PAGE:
For my part, I thought, if only this fat westerner (me) wasn’t carrying so many pounds, we wouldn’t be so close to bottoming out so many times.
The driver urged the little car as far up the mountain as it could safely go, before parking and pointing us towards the track to the top. The higher we went, the more locals and tourists joined us in the push to the summit and we arrived, me seriously out of breath, but with time to spare.
AND THEN THE SUN CAME OUT
Gasps went up from the crowd as the first golden speck of sunshine landed on the upper reaches of the snow-capped giant of Sarangkot. Watching the dawn slowly unveil the mountains, bathing them in a glorious golden light, was truly breathtaking.
FLYING BUDDHA AIR
I think I counted eighteen seats divided by a tiny aisle space on the small plane that took us back to the capital, and most of them were full. A lovely young steward greeted us as we boarded and the plane, which quickly and lightly sailed down the runway and into the air. The flight only took half an hour, but in that time, the steward came through firstly with sweets for everyone (yeti mints) and then returned with a tray with tea and coffee, cups and a large kettle. How she managed to serve us all sweets, then hot beverages, then clean it all away and be seated in time for our descent was beyond me. I don’t think I’ve ever seen such clockwork organization and efficiency, always accompanied by the sweetest, most confident smile.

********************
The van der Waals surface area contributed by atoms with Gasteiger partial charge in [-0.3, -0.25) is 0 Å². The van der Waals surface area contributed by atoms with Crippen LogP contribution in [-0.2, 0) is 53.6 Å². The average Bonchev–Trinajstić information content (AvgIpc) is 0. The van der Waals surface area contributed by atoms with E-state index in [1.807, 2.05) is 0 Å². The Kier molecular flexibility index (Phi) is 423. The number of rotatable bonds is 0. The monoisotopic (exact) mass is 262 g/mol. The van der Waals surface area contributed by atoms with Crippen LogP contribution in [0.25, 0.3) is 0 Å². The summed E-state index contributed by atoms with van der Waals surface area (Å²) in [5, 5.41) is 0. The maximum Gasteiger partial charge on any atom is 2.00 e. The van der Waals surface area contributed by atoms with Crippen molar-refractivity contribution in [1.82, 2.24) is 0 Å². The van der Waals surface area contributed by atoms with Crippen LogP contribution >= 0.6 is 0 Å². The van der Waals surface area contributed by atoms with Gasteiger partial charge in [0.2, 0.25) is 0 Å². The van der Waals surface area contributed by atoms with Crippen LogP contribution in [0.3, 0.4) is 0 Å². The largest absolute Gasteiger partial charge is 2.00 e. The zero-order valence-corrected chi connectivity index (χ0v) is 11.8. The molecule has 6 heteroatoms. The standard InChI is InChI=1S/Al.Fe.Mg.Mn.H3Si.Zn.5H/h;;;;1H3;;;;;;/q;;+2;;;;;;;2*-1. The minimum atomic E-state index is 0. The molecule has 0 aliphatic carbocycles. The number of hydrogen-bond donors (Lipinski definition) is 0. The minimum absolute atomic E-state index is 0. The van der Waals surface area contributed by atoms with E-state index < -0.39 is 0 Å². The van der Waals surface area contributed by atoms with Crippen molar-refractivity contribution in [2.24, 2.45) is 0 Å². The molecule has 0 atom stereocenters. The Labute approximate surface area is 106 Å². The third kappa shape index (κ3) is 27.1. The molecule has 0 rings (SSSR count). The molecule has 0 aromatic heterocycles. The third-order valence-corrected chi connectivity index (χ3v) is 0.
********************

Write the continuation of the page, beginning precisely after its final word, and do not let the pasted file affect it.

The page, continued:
DEFINITELYTHE BEST WAY TO GO
The route took us from west to east with a full view of the snow-capped Himalayas all the way. It was breathtaking. I was so pleased we had bussed one way and flew the other. It was definitely the best way to experience the country.
MEETING THE OTHER VOLUNTEERS AND OUR GUIDES AND A VISIT TO THE MONKEY TEMPLE
We met our fellow volunteers the next evening, mostly young, fit and enthusiastic, but with relief, I noted there were a couple among them who looked of only average fitness. Good! The young local guides who would accompany us on the trek joined us the next day as we took in some of the sights of Kathmandu including the Monkey Temple, perched high above the city and accessed by thousands of steps (or so it seemed). There are, in fact, many temples at different levels on the mount, all worth wandering around. I looked about for the monkeys, saw a few, but was told they had not returned in the quantities there had been before the earthquake.